Depending on your financing needs, a correspondent lender might be able to give you access to a loan that you couldn’t get from your local bank branch or credit union. In this respect, correspondent lenders are similar to mortgage brokers in that they have access to a wide array of loan products that conventional lenders might not offer. The key difference is that a mortgage broker is strictly the middleman — they do the legwork, but they don’t contribute the money — whereas a correspondent lender actually backs your mortgage with its own funds.

How correspondent lending works

When you shop for a mortgage, you will find that there are numerous different types of mortgages offered by companies with different rules, rates and structures. You can work with a retail lender, such as a bank or credit union, or you can choose to work with a mortgage broker or correspondent lender (a broker might wind up connecting you with one).

When you close on your loan, your lender will deliver the funds so you can complete your purchase. This can happen in several ways, depending on what sort of loan provider you’re working with:

  1. A retail mortgage lender puts up the mortgage money and then immediately turns around at closing and sells the loan to an investor. Sometimes the origination of your mortgage and its sale take place simultaneously at settlement, a process called table funding.
  2. A direct lender with cash — perhaps a mortgage bank — funds the loan and keeps it. This is known as portfolio lending.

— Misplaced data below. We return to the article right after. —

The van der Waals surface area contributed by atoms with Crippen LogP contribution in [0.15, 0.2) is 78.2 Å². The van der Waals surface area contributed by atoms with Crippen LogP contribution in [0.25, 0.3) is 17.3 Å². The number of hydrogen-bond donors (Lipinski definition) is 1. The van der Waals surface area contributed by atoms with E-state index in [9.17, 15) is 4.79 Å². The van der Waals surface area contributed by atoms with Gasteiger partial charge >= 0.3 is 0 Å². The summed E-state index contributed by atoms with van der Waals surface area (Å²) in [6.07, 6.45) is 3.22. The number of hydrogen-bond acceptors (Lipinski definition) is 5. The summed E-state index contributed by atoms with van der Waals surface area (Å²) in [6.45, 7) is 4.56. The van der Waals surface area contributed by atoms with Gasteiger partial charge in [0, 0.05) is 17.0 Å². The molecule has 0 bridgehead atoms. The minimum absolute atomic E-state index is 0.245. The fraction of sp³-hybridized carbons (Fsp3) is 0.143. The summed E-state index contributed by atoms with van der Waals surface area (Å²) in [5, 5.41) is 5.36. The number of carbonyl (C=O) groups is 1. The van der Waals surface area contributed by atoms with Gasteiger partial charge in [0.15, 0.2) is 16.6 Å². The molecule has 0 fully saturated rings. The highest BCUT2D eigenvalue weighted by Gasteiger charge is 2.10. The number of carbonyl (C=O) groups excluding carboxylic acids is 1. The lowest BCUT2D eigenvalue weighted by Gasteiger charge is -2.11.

3. An investor or wholesaler funds the loan. This is typically how mortgage brokers work — they do not have cash to fund their own loans, so they essentially act as retail outlets for direct lenders and others with cash.
  4. A correspondent lender originates and funds the loan, using a type of credit called a “warehouse line” to provide the money. It will subsequently pay off this line of credit after closing and selling the loan.

Pros and cons of correspondent lenders

Buying a home is one of the biggest financial decisions of your life, and choosing a mortgage provider is an important part of that process. Correspondence lending might be a good fit for your personal finances, so it’s a good idea to weigh the pros and cons when comparing mortgages and mortgage providers.


  • Variety in loan types: Correspondence lenders could have dozens of relationships with potential funding sources, offering options you wouldn’t get if you were going through your local bank or credit union, where the types of mortgages available might be limited.
  • Communication with the lender: Unlike with a mortgage broker, you’re dealing directly with the entity funding your loan and setting the guidelines. They can help you navigate the requirements and options,  and perhaps tailor certain qualifications for your particular case.
  • Faster path to closing: Since the underwriting and approval process is all in-house, finalizing the loan and your home purchase may be quicker and smoother with a correspondent lender.


  • Paying more in fees: Some correspondent lenders can charge additional fees on top of usual costs like an origination fee and an appraisal fee. Be aware of this possibility and ask to see an itemized breakdown of all your costs before choosing a loan.